BELOW LEFT: Along the same logging road, off the side that drains into Freshwater Creek, appears this tall set of basal stems in full sun. The original logged trunk is low and behind the three basals in front. At their right (beyond the photo) can be found evidence of an old staging area with a road that curved down to the creek itself. The flat ground in front of this set would have been pushed in to expand the width of the road. This set is close enough to the creek to be in the watershed protection zone, and therefore will never again be logged.

ABOVE RIGHT: The bulging lignotubers of this giant in the protected Rockefeller Grove of the Redwood National Park system stands ready to issue forth new basal stems. Thankfully, this old one seems to have no need to do so.
   Photo by Archangel Ancient Tree Archive
  LEFT: Barrett Stump.

Fortunately, some of the biggest Coast Redwoods are still alive — even a century after they were logged. Time and again, basal stems arise, as can be seen in the photo.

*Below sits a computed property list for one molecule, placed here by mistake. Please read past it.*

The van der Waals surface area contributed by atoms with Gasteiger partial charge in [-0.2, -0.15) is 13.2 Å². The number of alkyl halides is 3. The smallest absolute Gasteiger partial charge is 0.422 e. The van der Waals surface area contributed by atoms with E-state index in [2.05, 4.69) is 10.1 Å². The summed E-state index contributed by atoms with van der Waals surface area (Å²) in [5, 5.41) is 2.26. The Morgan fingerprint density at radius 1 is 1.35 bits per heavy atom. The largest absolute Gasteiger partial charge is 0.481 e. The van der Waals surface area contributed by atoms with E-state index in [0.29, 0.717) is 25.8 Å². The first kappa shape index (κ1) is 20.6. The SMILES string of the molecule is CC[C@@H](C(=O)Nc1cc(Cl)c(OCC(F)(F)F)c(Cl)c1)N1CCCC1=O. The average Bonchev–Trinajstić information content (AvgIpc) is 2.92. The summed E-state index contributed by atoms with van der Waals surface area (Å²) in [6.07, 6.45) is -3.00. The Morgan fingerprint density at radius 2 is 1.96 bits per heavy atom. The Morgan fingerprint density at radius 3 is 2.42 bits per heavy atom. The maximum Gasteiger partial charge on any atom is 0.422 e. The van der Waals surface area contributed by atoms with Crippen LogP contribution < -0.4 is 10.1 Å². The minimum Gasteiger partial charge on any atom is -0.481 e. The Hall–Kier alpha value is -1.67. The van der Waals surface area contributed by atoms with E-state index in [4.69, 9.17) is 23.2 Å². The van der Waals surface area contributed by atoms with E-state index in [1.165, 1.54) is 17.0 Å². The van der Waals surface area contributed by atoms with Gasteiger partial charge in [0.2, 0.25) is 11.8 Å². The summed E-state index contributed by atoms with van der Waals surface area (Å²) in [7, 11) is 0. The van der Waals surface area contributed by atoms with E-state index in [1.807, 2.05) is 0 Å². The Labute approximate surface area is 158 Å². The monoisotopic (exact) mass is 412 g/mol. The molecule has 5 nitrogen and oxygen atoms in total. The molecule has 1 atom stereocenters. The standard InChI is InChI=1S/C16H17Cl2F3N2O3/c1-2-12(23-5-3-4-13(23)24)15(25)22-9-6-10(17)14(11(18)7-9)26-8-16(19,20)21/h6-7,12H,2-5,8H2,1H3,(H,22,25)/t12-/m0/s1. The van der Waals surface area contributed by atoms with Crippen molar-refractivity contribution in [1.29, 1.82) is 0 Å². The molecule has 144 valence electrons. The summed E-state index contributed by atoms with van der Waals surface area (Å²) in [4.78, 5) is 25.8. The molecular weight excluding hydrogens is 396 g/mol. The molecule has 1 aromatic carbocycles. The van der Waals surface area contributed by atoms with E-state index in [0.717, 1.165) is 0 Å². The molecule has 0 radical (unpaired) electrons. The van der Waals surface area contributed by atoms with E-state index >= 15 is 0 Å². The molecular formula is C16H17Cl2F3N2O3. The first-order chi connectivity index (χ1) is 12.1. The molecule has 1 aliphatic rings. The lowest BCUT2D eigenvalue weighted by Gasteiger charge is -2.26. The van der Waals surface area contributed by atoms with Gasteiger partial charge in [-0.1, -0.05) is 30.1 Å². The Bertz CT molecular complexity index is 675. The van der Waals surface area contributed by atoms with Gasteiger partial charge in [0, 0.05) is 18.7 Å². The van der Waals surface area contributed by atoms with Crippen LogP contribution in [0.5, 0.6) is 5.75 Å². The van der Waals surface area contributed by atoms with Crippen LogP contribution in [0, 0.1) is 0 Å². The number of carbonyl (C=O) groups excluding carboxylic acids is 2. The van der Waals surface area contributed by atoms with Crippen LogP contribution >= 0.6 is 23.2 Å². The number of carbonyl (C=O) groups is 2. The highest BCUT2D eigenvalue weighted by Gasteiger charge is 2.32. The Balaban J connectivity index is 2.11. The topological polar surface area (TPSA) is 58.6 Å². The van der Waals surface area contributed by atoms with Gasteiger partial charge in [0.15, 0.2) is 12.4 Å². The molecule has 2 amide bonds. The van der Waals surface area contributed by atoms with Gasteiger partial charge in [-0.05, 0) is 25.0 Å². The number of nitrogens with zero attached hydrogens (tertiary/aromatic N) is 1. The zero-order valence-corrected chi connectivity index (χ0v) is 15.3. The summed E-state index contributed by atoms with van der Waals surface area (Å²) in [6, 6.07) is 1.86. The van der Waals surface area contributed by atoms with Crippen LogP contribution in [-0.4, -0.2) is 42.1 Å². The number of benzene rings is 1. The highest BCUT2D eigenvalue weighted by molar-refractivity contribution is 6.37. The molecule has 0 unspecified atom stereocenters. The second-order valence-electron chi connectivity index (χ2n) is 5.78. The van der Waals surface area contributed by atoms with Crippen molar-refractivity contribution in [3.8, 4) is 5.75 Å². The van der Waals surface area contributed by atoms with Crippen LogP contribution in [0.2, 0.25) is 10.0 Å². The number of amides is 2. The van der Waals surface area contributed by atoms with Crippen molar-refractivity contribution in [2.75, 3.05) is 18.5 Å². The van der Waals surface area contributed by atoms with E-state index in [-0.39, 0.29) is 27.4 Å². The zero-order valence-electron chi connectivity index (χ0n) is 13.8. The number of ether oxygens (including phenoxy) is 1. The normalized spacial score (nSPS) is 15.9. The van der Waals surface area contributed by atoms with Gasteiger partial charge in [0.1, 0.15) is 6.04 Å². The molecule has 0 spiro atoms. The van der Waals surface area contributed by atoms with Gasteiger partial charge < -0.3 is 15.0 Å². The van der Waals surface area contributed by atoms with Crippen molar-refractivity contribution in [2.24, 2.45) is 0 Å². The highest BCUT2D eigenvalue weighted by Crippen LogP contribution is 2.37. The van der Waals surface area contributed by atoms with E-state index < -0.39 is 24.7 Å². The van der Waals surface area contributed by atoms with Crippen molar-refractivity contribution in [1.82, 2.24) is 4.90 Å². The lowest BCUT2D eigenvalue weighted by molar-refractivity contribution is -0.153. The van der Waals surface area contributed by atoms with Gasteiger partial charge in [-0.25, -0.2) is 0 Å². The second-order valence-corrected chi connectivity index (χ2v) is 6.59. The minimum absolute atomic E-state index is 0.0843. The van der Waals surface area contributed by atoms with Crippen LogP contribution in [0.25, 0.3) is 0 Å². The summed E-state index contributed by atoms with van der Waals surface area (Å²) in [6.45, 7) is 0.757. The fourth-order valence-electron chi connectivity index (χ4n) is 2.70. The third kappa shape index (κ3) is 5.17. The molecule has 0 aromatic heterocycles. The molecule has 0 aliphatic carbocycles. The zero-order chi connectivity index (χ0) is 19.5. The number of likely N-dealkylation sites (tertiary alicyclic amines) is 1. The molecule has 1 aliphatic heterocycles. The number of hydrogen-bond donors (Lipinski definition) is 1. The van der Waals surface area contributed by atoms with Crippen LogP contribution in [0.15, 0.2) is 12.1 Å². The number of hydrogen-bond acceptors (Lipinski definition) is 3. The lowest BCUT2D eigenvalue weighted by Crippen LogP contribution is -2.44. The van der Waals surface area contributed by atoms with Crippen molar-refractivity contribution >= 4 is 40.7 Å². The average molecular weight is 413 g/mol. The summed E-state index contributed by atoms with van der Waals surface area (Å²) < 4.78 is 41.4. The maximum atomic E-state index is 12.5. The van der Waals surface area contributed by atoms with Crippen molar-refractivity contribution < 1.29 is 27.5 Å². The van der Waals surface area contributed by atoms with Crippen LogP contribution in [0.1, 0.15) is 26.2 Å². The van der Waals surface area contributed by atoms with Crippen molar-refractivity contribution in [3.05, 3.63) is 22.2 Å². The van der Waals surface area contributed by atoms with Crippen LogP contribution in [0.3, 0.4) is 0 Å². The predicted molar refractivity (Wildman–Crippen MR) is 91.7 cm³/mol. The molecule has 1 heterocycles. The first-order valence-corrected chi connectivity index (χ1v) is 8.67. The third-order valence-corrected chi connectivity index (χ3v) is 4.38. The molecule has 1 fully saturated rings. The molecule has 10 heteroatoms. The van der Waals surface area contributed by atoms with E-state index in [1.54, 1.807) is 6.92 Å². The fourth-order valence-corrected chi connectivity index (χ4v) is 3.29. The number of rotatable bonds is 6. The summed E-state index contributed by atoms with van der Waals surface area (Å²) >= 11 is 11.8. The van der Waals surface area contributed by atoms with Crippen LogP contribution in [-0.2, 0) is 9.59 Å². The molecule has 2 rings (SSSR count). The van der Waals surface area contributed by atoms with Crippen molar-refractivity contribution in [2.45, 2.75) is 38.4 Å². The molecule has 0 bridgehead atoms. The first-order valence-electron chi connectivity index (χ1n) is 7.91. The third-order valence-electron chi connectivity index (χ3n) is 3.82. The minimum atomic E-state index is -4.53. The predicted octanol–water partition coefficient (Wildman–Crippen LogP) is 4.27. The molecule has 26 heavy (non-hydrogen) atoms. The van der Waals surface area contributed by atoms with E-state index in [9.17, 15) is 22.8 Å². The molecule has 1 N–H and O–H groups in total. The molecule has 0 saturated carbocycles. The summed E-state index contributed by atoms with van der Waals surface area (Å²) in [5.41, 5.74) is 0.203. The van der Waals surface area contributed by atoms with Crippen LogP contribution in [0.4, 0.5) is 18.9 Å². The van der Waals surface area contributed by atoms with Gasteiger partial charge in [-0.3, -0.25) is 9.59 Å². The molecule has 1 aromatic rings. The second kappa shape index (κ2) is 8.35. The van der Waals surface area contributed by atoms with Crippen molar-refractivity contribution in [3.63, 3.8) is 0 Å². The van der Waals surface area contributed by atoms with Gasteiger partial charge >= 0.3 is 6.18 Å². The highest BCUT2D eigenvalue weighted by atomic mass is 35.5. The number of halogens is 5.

When Archangel Ancient Tree Archive learned that the Barrett stump was still producing basal stems, the group jumped at the chance to collect cuttings.

Obtaining permission from the owner (whose walkway can be seen extending into the stump), the team arrived to marvel at the tree and collect cuttings in 2010.


All the regrowth redwoods seen in the Eureka section above are astonishing as trees and astonishing for how well this species preserved the soil and ecosystem — despite the abhorrent logging practices of the early redwood industry. The combination of lignotubers plus strong basal growth enables this species — uniquely among all its western USA coinhabitants — to keep its ancient rootstock alive (via basal photosynthesis), after logging, while it begins to re-establish vertical stem growth. The Rockefeller Grove stem directly above is certainly old, but it most likely arises from an even older rootstock. As well, the whole set of redwoods on the flat elevated terrace of the Rockefeller Grove likely have fused their roots with one another. Fused roots help with nutrient, water, and photosynthate sharing. Fused roots also prevent the giants from toppling over in strong winds.

Unlike the Pacific Northwest, coastal California has mountains and valleys never smoothed and widened by glaciers. Imagine how eroded the steep slopes would have become had those early timber extractors been primarily harvesting tree species other than redwoods!